One might wonder whether students needed a depth of content knowledge, to be able to undertake a philosophical enquiry in the classroom and I'm arguing that no they don't. Because what we are beginning with, in this context, is their own experience and we are getting them to philosophise and to think critically and creatively about that experience.
One of the things that philosophy can do, is help students to understand their own thought processes. Doing that is really valuable because what happens when they engage with their own thought processes, is that they develop a set of skills that can be translated from one key learning area or discipline area in the high school to another.
So, they're developing a reasoning toolbox that they can take from one area to another. I'm not recommending that we have dedicated philosophy lessons - I don't think that that's necessary, I think that we can help teachers to develop their own skills in teaching critical and creative thinking. And then, they will themselves be able to enhance that transference between different key learning areas or different discipline areas.
It's not easy to teach philosophy well, the kinds of critical and creative thinking skills that we are trying to develop take time for teachers to come to terms with themselves, and then to be able to initiate and facilitate in their students. But with practice, the rewards for the students, not to mention the teachers, are really very great, in fact, many teachers say that this kind of philosophical enquiry has really invigorated or reinvigorated their teaching and I think that's something worthwhile to note.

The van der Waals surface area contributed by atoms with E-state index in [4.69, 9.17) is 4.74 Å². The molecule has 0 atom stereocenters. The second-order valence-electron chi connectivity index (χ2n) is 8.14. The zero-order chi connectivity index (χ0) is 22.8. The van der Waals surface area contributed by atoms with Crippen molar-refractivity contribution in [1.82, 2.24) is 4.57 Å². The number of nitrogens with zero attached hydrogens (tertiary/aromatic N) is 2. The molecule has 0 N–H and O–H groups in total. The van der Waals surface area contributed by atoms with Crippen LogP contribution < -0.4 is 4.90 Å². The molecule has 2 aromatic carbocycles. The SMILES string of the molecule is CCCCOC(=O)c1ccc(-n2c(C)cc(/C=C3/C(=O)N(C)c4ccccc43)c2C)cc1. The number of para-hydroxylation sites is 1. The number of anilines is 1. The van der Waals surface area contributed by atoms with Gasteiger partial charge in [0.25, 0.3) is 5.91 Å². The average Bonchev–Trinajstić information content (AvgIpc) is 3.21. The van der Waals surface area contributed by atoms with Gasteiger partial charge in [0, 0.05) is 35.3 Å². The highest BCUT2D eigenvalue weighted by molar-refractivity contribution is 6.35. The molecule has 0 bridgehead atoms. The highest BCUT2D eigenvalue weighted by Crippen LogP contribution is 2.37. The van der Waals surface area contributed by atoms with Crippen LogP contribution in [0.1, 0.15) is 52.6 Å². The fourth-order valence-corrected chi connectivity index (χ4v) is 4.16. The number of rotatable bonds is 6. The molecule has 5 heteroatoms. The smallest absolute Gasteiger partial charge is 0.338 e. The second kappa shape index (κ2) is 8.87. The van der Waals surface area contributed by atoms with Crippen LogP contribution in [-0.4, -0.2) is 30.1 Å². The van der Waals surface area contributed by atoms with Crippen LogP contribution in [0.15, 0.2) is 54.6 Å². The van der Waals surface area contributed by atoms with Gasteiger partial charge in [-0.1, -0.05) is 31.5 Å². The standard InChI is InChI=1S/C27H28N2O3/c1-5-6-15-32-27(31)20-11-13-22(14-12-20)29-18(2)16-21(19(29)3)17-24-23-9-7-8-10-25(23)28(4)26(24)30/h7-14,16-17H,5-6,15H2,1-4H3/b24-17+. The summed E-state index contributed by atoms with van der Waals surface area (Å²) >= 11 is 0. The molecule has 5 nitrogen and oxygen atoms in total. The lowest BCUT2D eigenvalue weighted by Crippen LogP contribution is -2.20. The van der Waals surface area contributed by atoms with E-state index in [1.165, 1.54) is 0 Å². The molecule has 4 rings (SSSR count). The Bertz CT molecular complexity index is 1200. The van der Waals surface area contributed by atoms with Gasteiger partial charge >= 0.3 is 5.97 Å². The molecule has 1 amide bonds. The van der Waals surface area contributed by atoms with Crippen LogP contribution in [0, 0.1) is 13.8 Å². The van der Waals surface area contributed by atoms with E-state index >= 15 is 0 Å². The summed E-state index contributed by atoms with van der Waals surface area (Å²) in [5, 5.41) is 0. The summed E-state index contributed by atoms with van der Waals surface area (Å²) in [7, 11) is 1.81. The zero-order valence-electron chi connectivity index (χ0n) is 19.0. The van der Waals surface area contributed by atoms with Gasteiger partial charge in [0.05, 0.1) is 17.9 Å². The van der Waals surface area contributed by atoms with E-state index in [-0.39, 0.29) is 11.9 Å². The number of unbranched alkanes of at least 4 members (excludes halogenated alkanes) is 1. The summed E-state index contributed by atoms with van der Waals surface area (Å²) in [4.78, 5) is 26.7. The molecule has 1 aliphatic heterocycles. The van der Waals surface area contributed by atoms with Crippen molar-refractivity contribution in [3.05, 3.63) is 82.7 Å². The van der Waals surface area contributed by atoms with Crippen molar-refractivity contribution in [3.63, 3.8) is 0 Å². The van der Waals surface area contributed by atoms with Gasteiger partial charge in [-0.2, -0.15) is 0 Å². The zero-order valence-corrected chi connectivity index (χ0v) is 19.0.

The advice that I would give myself, if I were to go back to myself as a school student, is to have the courage, I would encourage myself not to be afraid to make mistakes, not to be afraid to show my curiosity, asking questions I think is really crucial and holding views tentatively and even expecting or welcoming disagreement.
So, that what you begin to develop is a set of capacities for engaging in reasonable and civil dialogue with others and from my perspective, that's absolutely crucial in our society. That would have been good advice to myself, but I think it's good advice to anybody and particularly, in the context of new technology like artificial intelligence.
Thank you for listening to this episode of the Edspresso series. You can find out more about the Education for a Changing World initiative via the New South Wales Department of Education's website. There, you can sign up to our mailing list or join our conversation on Twitter @education2040.